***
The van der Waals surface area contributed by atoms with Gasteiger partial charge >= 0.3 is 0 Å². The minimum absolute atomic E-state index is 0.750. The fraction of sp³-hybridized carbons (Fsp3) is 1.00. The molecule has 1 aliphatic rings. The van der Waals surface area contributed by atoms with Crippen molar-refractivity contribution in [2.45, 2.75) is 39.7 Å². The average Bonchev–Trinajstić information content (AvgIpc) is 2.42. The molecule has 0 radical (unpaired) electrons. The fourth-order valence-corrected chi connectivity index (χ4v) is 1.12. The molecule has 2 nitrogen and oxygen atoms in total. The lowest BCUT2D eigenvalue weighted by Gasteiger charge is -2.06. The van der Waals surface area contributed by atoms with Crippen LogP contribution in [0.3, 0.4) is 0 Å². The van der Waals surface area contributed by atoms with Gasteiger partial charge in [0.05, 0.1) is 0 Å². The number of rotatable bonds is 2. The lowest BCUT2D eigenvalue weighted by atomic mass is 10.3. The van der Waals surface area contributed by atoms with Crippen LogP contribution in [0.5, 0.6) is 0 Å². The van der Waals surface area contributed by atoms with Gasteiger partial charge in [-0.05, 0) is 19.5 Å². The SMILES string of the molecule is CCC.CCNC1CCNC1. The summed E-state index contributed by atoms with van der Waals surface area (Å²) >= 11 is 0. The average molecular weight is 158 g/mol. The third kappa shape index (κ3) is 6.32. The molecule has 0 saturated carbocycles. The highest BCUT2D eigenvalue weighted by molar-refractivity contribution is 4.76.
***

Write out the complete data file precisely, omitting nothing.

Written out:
The van der Waals surface area contributed by atoms with Gasteiger partial charge >= 0.3 is 0 Å². The minimum absolute atomic E-state index is 0.750. The fraction of sp³-hybridized carbons (Fsp3) is 1.00. The molecule has 1 aliphatic rings. The van der Waals surface area contributed by atoms with Crippen molar-refractivity contribution in [2.45, 2.75) is 39.7 Å². The average Bonchev–Trinajstić information content (AvgIpc) is 2.42. The molecule has 0 radical (unpaired) electrons. The fourth-order valence-corrected chi connectivity index (χ4v) is 1.12. The molecule has 2 nitrogen and oxygen atoms in total. The lowest BCUT2D eigenvalue weighted by Gasteiger charge is -2.06. The van der Waals surface area contributed by atoms with Crippen LogP contribution in [0.3, 0.4) is 0 Å². The van der Waals surface area contributed by atoms with Gasteiger partial charge in [0.05, 0.1) is 0 Å². The number of rotatable bonds is 2. The lowest BCUT2D eigenvalue weighted by atomic mass is 10.3. The van der Waals surface area contributed by atoms with Crippen LogP contribution in [0.5, 0.6) is 0 Å². The van der Waals surface area contributed by atoms with Gasteiger partial charge in [-0.05, 0) is 19.5 Å². The SMILES string of the molecule is CCC.CCNC1CCNC1. The summed E-state index contributed by atoms with van der Waals surface area (Å²) >= 11 is 0. The average molecular weight is 158 g/mol. The third kappa shape index (κ3) is 6.32. The molecule has 0 saturated carbocycles. The highest BCUT2D eigenvalue weighted by molar-refractivity contribution is 4.76.